Korea’s new ‘dominance’ in global design filings is almost entirely accounted for by single applicant (you know who) 15 Apr 16
The World Intellectual Property Organisation recently released annual data for industrial design filings under the Hague System; this is the first year in which Japan and the United States, and the second year in which South Korea, have been members of the scheme. All three countries now appear to be major players when it comes to design rights, as Korean press reports suggest – but a closer analysis of the statistics tells a different story.
In parallel to the Madrid system for trademarks and the Patent Cooperation Treaty (PCT), the Hague System allows businesses to use a single application to apply for up to 100 of their designs across over 65 participating territories.
Speaking at a press conference announcing the latest statistics, Francis Gurry, director-general of WIPO (which administers the Hague System), stated that the impressive 40% year-on-year growth in Hague filings was linked in part to the fact that Japan, South Korea and the United States had joined the system over the past couple of years. Speaking more generally about global IP filings, he noted: “Global intellectual property applications, like those for patents, trademarks and industrial designs, provide a good indication of the incidence and location of innovation. We see through this indicator that, while the United States maintains its premier position, the geography of innovation continues to shift and to evolve, with Asia, and in particular Japan, China and the Republic of Korea [South Korea], forming the predominant geographical cluster.”
In terms of industrial designs, since acceding to the Hague System two years ago, South Korea has quickly become the fourth biggest origin of filings under the regime, with the United States and Japan taking sixth and ninth places respectively (after just one year’s membership).
However, a closer look at the applicant statistics shows that Korea’s rapid rise through the ranks is almost entirely accounted for by flagship firm Samsung Electronics. Suwon-based Samsung filed 435 Hague applications, consisting of 1,132 designs, in 2015. In total, Korean applicants filed for 1,282 designs in 548 applications. My own bit of number-crunching indicates this means that Samsung accounted for over 88% of all design rights filed under the Hague System from South Korea. In fact, Samsung alone accounts for almost 7% of the total 16,435 worldwide Hague filings last year.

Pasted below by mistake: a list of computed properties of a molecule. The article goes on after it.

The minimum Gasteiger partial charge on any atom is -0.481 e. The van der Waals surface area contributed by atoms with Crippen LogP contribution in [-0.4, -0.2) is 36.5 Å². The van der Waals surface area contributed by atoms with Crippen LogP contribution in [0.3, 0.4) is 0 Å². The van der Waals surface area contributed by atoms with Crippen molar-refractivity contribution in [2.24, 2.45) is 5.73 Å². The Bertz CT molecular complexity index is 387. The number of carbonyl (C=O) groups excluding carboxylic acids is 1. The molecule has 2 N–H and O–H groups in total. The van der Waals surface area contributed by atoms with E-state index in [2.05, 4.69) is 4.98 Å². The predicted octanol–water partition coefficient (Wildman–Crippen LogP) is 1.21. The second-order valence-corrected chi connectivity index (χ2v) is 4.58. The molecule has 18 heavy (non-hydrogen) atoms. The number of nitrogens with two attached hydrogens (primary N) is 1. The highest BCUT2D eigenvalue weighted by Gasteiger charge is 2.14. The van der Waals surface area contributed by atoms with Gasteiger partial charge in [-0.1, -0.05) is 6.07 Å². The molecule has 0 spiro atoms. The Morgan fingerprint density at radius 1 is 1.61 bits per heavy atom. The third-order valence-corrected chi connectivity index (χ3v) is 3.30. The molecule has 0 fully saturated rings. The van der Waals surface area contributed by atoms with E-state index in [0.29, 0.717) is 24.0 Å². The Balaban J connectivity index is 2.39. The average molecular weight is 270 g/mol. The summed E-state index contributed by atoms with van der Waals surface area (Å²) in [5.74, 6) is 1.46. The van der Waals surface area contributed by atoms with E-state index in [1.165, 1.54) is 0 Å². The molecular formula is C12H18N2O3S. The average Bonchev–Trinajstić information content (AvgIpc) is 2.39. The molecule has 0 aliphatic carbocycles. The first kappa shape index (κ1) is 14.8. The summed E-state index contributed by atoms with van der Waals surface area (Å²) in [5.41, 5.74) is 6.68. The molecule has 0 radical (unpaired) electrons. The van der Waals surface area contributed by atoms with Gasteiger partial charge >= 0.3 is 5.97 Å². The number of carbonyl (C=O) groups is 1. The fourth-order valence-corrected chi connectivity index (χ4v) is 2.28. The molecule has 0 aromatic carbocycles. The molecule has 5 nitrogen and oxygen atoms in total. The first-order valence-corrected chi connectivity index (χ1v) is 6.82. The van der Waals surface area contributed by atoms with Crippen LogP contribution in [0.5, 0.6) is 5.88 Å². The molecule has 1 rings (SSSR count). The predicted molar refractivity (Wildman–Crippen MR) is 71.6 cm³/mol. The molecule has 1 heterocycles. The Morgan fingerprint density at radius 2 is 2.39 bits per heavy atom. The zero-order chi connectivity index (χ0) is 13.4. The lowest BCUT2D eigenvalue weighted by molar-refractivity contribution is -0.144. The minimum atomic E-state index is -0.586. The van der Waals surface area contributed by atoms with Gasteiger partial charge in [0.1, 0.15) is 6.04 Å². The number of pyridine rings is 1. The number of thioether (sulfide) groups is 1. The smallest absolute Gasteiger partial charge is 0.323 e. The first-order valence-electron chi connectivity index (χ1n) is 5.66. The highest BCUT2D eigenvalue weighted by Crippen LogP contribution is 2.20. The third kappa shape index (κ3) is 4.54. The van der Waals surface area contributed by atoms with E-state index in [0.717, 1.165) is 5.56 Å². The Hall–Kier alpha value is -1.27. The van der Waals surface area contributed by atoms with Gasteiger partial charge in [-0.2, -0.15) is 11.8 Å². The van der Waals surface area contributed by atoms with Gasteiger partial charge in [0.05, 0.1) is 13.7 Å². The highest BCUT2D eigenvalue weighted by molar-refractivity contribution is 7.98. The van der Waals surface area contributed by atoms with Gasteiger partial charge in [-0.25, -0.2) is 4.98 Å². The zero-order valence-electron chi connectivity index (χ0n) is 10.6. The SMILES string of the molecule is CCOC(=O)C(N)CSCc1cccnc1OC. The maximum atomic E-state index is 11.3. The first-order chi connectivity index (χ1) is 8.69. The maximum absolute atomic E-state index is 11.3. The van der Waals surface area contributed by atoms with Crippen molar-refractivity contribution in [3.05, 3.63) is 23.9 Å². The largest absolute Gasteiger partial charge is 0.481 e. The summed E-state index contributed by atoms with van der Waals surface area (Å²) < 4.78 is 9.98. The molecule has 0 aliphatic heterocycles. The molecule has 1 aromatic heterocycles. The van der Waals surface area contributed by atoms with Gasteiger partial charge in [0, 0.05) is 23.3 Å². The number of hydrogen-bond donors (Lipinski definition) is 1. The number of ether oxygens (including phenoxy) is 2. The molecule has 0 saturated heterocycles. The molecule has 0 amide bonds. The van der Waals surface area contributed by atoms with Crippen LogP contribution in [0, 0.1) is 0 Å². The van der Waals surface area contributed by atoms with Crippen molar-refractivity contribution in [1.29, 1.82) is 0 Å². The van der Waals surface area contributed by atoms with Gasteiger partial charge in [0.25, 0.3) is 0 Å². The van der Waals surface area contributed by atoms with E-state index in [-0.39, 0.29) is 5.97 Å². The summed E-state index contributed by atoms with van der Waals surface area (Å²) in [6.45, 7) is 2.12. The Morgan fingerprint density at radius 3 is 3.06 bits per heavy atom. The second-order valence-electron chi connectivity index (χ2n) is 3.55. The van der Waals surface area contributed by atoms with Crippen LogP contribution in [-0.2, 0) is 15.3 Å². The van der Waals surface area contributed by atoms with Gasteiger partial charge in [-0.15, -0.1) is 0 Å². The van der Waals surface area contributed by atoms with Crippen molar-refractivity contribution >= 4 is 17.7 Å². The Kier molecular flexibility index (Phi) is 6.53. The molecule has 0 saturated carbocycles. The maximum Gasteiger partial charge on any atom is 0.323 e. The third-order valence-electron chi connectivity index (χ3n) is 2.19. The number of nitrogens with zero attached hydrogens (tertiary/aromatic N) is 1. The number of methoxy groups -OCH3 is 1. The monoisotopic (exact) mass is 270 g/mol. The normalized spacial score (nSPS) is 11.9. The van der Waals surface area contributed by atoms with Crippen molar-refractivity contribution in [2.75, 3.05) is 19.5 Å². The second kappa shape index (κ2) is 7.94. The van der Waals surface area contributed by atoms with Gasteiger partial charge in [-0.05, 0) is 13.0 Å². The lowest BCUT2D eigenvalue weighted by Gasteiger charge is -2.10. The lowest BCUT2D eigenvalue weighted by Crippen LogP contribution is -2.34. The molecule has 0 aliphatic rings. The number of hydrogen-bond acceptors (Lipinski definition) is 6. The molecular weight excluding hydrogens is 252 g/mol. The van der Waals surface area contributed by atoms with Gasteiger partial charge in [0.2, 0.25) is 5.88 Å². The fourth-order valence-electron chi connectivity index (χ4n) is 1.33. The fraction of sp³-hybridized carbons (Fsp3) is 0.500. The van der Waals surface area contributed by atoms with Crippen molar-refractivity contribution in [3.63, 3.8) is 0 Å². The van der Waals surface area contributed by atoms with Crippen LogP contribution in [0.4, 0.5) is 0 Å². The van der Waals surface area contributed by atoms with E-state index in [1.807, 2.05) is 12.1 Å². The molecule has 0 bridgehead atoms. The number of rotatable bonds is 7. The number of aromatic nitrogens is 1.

When it comes to the other recent Hague members, 62% of US-origin designs were applied for by three companies – Procter & Gamble, Gillette and Microsoft. There would appear to be a somewhat broader spread among Japanese companies, where Mitsubishi Electric – the top applicant from Japan – accounted for just over 6% of designs applied for from the country.
The Hague System remains somewhat undersubscribed compared to its sister schemes – the Madrid system and the PCT. Significantly fewer countries have signed up to Hague and, as already mentioned, major economies such as Japan, Korea and the United States have only joined in recent years. Furthermore, it would seem reasonable to assume that design rights may have more relevance in certain sectors – namely, those centered on physical products and mechanical equipment – while trademarks are pretty much universally important to all industries.
Whether this upswing in filings will continue remains to be seen. A glance at the top 30 Hague applicants (see table below) shows that the filing statistics are still overwhelmingly dominated by entities originating from a handful of European countries and operating in a fairly narrow set of activities.
|Rank||Applicant name||Industry||Country of origin||Number of Hague System applications||Number of designs applied for|
|1||Samsung Electronics||Electronics; household appliances; telecommunications||South Korea||435||1,132|
|5||Procter & Gamble||Fast-moving consumer goods||United States||46||369|
|7||Gilette||Fast-moving consumer goods||United States||26||179|
|10||Cartier Creation Studio||Watchmaking/clockmaking||Switzerland||12||147|
|12||Kronoplus Technical||Manufacturing services||Switzerland||8||128|
|13||Impress Tech||Business services||Cyprus||3||122|
|14||Centek||Oilfield engineering services||United Kingdom||3||120|
|19||Philips||Electronics; medical technology||Netherlands||77||108|
|20||Pierre Lang Europe||Jewellery||Austria||2||106|
|-23||Microsoft||Information technology||United States||6||100|
|26||Alfred Kärcher||Cleaning equipment||Germany||24||92|
|27||Geberit International||Plumbing components||Switzerland||8||90|
|30||Mitsubishi Electric||Electronics; electrical equipment||Japan||15||75|
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